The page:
What makes 360 NMT® different?

Two words: Ability & Agility.
Rooted in NMT History, 360 NMT® treatments streamline what we think are the best techniques available with new, cutting-edge myofascial pain research. Our therapists have the highest massage qualifications in the country (CNMT & CMTPT). Their academic ability is combined with therapeutic agility. They make adept and meaningful changes to NMT treatment programs based upon patient feedback.


What is a Trigger Point?

Trigger points are discreet, painful spots found within dense bands of skeletal muscle. They can be locally tender, but are able to send pain to far distant parts of the body. For example a spot in the calf muscle can set off jaw pain. We kid you not. They are great masqueraders. Trigger points can mimic nerve pain, joint pain, disc pain and organ pain.

What is Myofascial Pain Syndrome?

Myofascial pain is defined by the presence of active trigger points. There are two types of trigger points: active & latent. Possibly nine-out-of-ten people have latent trigger points that, despite not causing spontaneous pain, can lead to performance deficits. These latent points can revert to active ones, sourcing spontaneous pain. MPS was the life’s work of trigger po®int pioneers Janet Travell, MD and David Simons, MD who co-wrote the seminal texts Myofascial Pain and Dysfunction – The Trigger Point Manuals Vols. 1&2.

How can NMT be used diagnostically?

If the “big stuff” has been ruled out and symptoms persist, NMT can help discern what part of your pain is driven from soft-tissue. It often prevents more expensive testing and/or more invasive procedures.

NMT is also helpful when exercises seem to cause more pain. For example, post-operative patients benefit from treatment when pain impedes strength gains in PT, but the surgeon sees no problem on imaging films. NMT can eliminate muscular sources of pain and strain on the surgical site, and successfully get you through a rehabilitation plateau.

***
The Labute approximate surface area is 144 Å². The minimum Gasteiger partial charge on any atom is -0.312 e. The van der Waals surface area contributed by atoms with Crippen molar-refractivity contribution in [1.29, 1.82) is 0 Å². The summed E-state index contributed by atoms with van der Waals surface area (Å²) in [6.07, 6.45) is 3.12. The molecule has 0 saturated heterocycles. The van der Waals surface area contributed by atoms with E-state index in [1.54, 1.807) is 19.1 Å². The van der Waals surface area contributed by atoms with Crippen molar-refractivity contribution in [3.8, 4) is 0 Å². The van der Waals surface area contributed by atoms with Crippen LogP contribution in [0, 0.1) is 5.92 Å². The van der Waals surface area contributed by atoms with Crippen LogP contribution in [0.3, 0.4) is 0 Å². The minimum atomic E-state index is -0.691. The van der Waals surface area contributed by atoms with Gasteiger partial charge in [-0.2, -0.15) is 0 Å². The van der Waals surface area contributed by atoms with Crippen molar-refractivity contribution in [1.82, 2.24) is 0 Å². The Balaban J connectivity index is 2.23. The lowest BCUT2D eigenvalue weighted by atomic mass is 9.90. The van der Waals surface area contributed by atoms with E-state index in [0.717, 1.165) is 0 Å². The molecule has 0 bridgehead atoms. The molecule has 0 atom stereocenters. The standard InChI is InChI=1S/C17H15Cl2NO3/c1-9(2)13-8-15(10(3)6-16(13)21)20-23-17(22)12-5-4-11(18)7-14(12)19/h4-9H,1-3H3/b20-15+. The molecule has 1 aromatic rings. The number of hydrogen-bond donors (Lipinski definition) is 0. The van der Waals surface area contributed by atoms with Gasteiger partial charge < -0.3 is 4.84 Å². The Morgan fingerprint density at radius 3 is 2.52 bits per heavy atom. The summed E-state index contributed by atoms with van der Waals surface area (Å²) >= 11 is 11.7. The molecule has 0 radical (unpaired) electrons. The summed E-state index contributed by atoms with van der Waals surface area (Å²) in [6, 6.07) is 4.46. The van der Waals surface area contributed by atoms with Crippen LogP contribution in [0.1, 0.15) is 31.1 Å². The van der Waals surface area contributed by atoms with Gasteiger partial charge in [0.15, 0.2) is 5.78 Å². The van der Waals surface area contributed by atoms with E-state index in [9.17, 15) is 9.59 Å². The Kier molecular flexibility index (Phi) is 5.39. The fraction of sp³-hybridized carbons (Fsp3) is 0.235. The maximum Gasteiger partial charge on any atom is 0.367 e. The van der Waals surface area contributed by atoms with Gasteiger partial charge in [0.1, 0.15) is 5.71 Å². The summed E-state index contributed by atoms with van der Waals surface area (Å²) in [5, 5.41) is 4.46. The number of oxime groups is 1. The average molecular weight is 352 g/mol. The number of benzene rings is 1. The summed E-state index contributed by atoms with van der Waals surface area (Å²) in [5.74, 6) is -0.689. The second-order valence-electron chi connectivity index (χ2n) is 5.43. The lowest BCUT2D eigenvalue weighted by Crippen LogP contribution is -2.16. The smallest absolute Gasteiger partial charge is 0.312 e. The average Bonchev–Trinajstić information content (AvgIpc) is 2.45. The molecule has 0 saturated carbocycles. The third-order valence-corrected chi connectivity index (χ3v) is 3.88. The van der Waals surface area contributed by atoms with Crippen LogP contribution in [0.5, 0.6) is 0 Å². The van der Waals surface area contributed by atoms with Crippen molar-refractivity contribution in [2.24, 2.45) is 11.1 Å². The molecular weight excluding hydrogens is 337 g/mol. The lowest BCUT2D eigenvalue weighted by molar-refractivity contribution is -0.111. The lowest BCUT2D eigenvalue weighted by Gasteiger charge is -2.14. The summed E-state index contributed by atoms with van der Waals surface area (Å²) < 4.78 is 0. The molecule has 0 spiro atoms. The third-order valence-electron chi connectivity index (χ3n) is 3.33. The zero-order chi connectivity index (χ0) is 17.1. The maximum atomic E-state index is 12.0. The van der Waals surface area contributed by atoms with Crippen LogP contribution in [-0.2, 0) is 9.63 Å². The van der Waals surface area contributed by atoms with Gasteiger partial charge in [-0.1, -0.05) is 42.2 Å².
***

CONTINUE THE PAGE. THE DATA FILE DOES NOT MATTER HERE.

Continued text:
Do I get treatment during my Initial Evaluation?

Yes. However, the Initial Evaluation is longer to allow time for information gathering, postural and dynamic assessment, clinical reasoning. There will be hands-on treatment. Subsequent NMT sessions are generally shorter with less analysis and focus on reducing symptoms, restoring musculoskeletal balance and achieving treatment goals. All 360 NMT sessions include trigger point therapy, neuromuscular techniques and homecare recommendations to maintain gains made in session.

Does 360 NMT take insurance?

At present, we do not direct bill insurance. What we can do is provide you with statements for services rendered to submit to your insurance company for out-of-network reimbursement.

How many sessions do I need?

Our general “rule of thumb” is as follows: 360 NMT initially recommends 3-4 treatments to see if we can make an improvement. We look for a change in pain levels, increased activity tolerance and/or functional improvement. Subsequent recommendations for length and frequency of treatment are customized. If there is no change, we re-evaluate and make referrals to other colleagues.

Does my FSA benefits card work at 360 NMT?

Many clients use their Flexible Spending Account (pre-tax health benefit) cards at 360 NMT. We can generate receipts at year-end for your FSA and we recommend considering NMT treatments when deciding how much funding to put into your account annually.